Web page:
. Edward McBride, known to all his friends as Eddy, was the pride of Scotland for his sharpshooting and bravery behind the lines, even if his manner and independence confused the chain of command. My dear husband, Mr. Gregory Watts, was a former
who was handed a most extraordinary camera and suddenly became a feature of the serious papers. Samantha Bowe, daughter of the famous explorer, was an unknown at the beginning of the adventure, at least to London, but her knowledge was essential to retracing her father's steps. Giovanni Franzini, a stage magician and manipulator of cards, and his fortune-telling assistant, Miss Julietta Penn, were added to round out the party skill set. The crew of the
, headed by Captain Fisher, as well as his wife, Mrs. Ruth Fisher, and their ward, Matthew Fisher-Swift, ably managed the ship and served this most notable company.
Again, what lies within will begin as a familiar story to some people, the story of a tiny band of brave and noble souls who set out in 1815 to shine a light on the dark corners of the world. This is the story of how that band explored the western reaches of the American colonies, journeyed to the near-mythic East, helped to open Australia to expansion, and through heroic effort and sacrifice, played a heroic part in the difficult times following the Napoleonic Wars. While this is that story, perhaps only the greatest brushstrokes of its structure are truly familiar. While you, my modern readers, already know the high points of this story, the journey taken to achieve those headlines may still surprise you. It certainly surprised all those involved, myself included.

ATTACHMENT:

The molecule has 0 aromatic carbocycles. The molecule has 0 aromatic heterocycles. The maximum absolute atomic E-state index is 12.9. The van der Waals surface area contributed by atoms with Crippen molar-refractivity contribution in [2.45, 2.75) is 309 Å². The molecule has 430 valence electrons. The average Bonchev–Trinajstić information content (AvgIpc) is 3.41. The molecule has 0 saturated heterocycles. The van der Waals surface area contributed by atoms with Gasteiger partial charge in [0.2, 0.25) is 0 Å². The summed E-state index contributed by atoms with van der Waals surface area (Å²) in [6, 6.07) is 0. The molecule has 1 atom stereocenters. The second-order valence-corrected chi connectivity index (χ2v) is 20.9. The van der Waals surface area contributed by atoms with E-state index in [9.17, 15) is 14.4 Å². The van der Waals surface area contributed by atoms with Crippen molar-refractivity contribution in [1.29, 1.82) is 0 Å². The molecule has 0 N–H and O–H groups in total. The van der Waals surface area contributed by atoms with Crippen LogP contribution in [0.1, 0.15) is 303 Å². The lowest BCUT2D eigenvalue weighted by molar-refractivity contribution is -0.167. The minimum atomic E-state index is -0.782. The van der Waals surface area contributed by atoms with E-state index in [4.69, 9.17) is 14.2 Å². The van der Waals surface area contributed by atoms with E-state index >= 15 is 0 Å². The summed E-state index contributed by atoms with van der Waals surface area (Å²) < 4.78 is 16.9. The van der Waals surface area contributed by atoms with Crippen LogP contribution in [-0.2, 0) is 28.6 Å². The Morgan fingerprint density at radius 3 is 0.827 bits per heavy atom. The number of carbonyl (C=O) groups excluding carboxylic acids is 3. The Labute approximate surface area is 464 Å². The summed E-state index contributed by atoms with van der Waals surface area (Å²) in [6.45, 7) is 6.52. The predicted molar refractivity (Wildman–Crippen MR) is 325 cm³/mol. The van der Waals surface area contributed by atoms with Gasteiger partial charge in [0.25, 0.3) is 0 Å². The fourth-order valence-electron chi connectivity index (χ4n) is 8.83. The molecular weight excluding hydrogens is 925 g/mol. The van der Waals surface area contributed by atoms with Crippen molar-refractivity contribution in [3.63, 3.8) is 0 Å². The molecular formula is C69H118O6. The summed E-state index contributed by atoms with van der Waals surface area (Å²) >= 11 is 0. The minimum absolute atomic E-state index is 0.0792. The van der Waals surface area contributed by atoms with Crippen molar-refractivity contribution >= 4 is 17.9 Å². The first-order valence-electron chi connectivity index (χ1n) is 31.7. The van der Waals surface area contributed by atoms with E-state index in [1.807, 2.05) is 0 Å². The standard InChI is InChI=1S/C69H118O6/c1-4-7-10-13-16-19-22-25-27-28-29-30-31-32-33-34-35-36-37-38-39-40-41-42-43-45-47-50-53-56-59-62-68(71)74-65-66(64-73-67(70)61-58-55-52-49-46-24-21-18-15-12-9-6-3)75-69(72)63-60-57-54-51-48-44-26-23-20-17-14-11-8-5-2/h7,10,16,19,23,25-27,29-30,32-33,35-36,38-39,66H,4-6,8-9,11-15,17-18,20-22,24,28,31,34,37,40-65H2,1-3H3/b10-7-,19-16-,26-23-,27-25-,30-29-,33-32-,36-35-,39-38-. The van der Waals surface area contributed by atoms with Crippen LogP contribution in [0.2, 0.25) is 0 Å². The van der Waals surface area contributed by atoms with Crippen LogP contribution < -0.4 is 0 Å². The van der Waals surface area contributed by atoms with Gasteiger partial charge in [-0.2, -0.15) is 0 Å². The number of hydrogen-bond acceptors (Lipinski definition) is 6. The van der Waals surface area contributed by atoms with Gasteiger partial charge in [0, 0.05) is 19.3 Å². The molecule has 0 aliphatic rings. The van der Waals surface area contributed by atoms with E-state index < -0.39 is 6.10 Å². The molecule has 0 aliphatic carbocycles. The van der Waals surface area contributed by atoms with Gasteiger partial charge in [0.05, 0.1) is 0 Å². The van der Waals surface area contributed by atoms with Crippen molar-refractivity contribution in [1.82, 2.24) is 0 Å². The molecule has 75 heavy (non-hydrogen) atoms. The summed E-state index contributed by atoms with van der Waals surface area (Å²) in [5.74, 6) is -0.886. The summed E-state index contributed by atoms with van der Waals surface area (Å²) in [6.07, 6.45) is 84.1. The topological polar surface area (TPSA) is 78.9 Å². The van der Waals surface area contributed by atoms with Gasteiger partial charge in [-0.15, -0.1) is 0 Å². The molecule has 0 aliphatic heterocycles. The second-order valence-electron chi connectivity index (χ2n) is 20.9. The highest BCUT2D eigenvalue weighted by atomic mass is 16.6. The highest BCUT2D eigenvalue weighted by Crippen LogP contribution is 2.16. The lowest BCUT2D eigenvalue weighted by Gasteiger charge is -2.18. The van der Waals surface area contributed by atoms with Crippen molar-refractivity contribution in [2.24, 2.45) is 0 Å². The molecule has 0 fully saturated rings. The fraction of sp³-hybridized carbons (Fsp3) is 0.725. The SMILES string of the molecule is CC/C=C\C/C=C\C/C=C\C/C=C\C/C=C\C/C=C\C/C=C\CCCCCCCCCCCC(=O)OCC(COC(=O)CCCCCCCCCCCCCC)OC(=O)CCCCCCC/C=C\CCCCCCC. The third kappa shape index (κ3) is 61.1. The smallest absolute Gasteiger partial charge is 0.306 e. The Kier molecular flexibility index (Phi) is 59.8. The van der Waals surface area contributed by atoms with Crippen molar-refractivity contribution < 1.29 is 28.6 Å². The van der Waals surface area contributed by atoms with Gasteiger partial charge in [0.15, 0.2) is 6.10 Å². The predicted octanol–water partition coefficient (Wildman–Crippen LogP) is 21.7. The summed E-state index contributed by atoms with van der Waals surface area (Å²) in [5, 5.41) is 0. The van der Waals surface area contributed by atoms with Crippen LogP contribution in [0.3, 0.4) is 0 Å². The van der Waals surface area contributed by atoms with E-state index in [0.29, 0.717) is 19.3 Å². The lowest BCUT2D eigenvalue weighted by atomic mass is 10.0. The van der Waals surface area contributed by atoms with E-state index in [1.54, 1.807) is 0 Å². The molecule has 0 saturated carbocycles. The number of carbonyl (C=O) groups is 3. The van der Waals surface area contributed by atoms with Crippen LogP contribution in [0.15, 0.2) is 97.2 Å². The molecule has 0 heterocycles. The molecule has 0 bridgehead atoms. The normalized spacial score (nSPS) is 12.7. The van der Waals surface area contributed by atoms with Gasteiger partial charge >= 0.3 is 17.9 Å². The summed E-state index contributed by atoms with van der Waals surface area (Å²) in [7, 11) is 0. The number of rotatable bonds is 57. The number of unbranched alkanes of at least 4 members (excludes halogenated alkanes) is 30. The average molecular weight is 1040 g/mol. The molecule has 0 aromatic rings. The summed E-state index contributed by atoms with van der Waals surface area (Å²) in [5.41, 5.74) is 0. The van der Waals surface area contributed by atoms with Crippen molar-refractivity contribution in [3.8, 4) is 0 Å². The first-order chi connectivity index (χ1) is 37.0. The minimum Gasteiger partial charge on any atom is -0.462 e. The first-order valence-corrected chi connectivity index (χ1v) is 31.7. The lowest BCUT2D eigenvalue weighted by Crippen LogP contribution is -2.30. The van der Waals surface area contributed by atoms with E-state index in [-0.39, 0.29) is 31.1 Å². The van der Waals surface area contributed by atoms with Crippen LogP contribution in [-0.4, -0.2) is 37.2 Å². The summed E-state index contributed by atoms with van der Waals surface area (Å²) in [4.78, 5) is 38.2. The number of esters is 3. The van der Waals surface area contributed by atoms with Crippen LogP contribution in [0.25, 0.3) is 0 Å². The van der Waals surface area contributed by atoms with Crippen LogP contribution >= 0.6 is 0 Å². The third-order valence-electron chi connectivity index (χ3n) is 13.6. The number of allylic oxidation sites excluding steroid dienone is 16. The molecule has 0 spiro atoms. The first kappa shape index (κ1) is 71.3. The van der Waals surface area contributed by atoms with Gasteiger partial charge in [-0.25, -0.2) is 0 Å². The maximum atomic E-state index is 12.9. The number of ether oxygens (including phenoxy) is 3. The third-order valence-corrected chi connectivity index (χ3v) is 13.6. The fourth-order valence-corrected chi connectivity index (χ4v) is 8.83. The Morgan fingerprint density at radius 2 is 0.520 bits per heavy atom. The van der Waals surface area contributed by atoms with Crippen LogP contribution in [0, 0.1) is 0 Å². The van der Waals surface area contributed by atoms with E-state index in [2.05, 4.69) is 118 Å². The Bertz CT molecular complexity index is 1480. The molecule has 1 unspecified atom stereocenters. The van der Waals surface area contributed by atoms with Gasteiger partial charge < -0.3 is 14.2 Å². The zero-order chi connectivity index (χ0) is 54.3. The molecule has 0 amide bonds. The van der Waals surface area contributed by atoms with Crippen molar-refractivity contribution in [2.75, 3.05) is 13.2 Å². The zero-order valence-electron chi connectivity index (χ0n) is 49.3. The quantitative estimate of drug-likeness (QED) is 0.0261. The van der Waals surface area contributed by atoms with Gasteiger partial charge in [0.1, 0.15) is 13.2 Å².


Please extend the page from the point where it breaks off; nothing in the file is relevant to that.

I invite you to admire this masterpiece of history up close, to see all the little bits and blobs of paint that make up the greater whole. In these details, the story truly gains its gravitas.
While speaking of gravitas, I must say this, the names of politicians and Lords, have, for the first time, not been changed to save embarrassment for the living. Those who trade on the names of their fathers may object, but these names are truly required to fill in all the details. Gregory wrote the truth, as he knew it, at the time. This shows in his characterizations, not only of Lords, but also of his compatriots. Be patient, dear modern readers, you have knowledge of
great betrayals and great loves that he does not.
The first book spanned from January 1st, 1815, to January 1st, 1816; an extraordinary year indeed. It covered a trip from London to the Pacific coast, a distance estimated as 4,300 nautical miles. The crew covered a far greater distance, setting about all of their tasks and stumbling upon an intercontinental war. By the end, at least one crew member had been converted to a true believer in their task, and the others were g
aining faith. Miss Sam Bowe cannot be said to have faith in the truth of her father's stories (as faith is for those things we believe but do not
). Rather, her conviction and determination to honor his name and prove his veracity showed in her actions.
This second anthology starts just after the first
, on their return trip, all the quicker for its lack of walking.
Notes on the Overseas Edition